This Thursday marks the 50th anniversary of the death of Sean O’Casey. He died on 18th September 1964 in Devon, aged 84 .
Sean O’Casey, one of Ireland’s most enduring playwrights, spent three decades of his early life living in the North Docks area of Dublin. To mark the anniversary of his death, the local community will be holding two very special events this week – an evening dedicated to the life and works of Sean O’Casey on Friday Evening and Saturday afternoon will see the unveiling of a plaque on the site of the former St Barnabas Church & School where O’Casey attended.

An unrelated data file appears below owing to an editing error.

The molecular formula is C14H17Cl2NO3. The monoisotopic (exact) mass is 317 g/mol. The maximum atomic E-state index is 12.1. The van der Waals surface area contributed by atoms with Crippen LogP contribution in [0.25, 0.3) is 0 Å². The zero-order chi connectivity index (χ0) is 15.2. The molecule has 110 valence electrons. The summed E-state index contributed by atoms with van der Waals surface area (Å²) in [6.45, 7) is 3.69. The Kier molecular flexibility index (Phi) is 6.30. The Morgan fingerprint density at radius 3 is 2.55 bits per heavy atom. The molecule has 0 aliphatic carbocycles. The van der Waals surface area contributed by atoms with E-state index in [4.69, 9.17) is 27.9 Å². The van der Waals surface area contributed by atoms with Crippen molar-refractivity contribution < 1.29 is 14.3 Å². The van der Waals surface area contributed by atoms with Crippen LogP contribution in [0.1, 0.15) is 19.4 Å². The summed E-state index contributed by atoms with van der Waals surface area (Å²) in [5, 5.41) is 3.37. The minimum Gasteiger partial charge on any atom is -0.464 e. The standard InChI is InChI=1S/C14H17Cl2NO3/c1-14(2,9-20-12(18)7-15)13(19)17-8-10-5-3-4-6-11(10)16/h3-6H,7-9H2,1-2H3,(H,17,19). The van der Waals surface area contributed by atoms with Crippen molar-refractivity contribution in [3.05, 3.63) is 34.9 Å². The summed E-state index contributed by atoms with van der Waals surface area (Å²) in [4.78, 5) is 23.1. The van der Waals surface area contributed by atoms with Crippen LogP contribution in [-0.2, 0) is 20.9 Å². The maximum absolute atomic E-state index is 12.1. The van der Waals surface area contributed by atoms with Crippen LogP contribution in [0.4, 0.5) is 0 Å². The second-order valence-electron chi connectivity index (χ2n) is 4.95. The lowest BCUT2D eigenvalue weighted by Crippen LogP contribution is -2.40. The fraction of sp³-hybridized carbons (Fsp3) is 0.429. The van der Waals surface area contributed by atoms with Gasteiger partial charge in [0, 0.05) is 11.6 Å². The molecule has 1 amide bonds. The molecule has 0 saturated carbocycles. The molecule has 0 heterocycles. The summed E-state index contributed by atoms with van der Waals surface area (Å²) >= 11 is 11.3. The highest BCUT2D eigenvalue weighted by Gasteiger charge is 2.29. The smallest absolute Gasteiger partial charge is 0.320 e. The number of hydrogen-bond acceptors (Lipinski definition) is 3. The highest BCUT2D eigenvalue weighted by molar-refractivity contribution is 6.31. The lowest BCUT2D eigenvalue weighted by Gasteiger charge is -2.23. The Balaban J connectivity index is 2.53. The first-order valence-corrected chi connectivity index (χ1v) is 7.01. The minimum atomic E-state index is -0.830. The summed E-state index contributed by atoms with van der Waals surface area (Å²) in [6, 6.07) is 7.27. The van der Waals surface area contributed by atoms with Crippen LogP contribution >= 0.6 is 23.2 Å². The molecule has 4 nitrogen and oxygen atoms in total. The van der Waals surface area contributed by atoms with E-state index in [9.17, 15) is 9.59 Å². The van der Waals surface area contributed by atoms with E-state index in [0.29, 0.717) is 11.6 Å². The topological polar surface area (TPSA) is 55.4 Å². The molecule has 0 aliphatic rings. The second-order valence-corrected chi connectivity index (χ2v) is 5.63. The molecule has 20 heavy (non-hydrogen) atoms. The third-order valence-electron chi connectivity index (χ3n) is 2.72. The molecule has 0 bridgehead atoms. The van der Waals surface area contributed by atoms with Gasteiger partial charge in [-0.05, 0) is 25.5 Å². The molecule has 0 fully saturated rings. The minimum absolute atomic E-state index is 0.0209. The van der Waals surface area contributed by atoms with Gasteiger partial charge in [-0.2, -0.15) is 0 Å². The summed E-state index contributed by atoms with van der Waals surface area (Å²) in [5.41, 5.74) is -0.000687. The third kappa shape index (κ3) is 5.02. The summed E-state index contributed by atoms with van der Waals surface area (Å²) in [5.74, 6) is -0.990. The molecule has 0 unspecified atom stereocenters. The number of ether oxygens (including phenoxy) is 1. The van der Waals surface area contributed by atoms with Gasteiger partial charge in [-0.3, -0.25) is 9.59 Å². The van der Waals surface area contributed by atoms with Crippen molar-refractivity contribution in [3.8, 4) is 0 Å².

As part of Culture Night celebrations on Friday 19th September, the Sean O’Casey Theatre on St. Marys Road, East Wall will be hosting “What is the stars?” This is a newly constructed O’Casey piece which features scenes and characters from ‘The Silver Tassie’, ‘Juno and the Paycock’ and ‘The Plough and the stars’ alongside a musical accompaniment. In the year that also marks the outbreak of the First World War, this is a powerful piece which highlights a common O’Casey theme, of ordinary people living their lives while “The whole world’s in a state of chassis”. This will be followed by readings and performances of O’Casey material, drawn from his plays, autobiographies and letters. In addition to the invited participants, there will be an opportunity for all performers, amateur and professional to take part and read their chosen O’Casey piece.